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Lingjun Zhang, Hui Zheng, Hui Shao, Hong Nian, Yan Zhang, Lingling Bai, Chang Su, Xun Liu, Lijie Dong, Xiaorong Li, Xiaomin Zhang; Long-Term Therapeutic Effects of Mesenchymal Stem Cells Compared to Dexamethasone on Recurrent Experimental Autoimmune Uveitis of Rats. Invest. Ophthalmol. Vis. Sci. 2014;55(9):5561-5571. https://doi.org/10.1167/iovs.14-14788.
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We tested the long-term effects of different regimens of mesenchymal stem cell (MSC) administration in a recurrent experimental autoimmune uveitis (rEAU) model in rats, and compared the efficacy of MSC to that of dexamethasone (DEX).
One or two courses of MSC treatments were applied to R16-specific T cell–induced rEAU rats before or after disease onsets. The DEX injections were given for 7 or 50 days continuously after disease onsets. Clinical appearances were observed until the 50th day after transfer. On the 10th day, T cells from control and MSC groups were analyzed by flow cytometry. Supernatants from the proliferation assay and aqueous humor were collected for cytokine detection. Functions of T cells and APCs in spleens also were studied by lymphocyte proliferation assays.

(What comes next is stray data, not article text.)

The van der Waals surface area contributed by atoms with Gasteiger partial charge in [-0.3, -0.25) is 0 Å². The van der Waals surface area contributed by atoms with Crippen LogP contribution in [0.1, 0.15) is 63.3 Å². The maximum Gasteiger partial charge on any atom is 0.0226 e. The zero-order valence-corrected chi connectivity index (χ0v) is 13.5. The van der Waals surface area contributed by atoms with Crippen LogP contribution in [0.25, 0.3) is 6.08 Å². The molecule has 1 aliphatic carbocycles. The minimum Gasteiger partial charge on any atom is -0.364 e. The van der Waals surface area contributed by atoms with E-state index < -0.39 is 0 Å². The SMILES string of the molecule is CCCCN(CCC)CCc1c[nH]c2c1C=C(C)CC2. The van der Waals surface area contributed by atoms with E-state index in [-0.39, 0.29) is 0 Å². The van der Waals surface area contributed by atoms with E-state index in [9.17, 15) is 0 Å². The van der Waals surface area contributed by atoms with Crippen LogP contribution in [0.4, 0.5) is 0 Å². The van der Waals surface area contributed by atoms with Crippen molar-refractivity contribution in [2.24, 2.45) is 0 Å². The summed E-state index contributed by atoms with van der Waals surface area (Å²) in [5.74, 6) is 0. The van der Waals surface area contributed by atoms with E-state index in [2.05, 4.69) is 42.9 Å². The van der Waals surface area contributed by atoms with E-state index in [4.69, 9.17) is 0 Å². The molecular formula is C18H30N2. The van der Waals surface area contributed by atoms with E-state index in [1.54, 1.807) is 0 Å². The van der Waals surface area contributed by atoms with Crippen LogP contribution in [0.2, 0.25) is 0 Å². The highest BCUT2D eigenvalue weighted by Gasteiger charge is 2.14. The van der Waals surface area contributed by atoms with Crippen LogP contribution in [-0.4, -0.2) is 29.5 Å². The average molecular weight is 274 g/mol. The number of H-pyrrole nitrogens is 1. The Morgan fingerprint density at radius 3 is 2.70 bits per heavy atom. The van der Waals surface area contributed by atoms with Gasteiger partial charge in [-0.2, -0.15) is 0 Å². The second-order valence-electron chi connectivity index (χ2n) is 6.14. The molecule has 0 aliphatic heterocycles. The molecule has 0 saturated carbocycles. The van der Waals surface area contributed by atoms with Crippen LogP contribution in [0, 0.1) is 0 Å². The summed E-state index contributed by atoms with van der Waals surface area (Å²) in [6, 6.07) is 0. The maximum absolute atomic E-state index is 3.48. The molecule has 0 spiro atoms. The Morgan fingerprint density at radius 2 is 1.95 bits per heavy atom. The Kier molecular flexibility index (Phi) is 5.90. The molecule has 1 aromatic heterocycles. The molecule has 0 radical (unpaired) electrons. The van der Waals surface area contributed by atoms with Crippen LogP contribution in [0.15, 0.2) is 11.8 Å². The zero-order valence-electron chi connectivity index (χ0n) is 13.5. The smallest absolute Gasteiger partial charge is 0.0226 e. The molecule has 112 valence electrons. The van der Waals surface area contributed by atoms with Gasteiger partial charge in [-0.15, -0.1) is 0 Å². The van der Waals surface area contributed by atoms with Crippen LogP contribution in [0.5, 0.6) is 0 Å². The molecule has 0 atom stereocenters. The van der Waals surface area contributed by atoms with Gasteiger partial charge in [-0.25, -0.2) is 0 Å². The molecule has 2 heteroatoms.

One course of MSC therapy, administered after disease onset, led to a lasting therapeutic effect, with a decreased incidence, reduced mean clinical score, and reduced retinal impairment after 50 days of observation, while multiple courses of treatment did not improve the therapeutic benefit. Although DEX and MSCs equally reduced the severity of the first episode of rEAU, the effect of DEX was shorter lasting, and DEX therapy failed to control the disease even with long periods of treatment. The MSCs significantly decreased T helper 1 (Th1) and Th17 responses, suppressed the function of antigen-presenting cells, and upregulated T regulatory cells.
These results suggested that MSCs might be new corticosteroid spring agents, while providing fewer side effects and longer lasting suppressive effects for recurrent uveitis.
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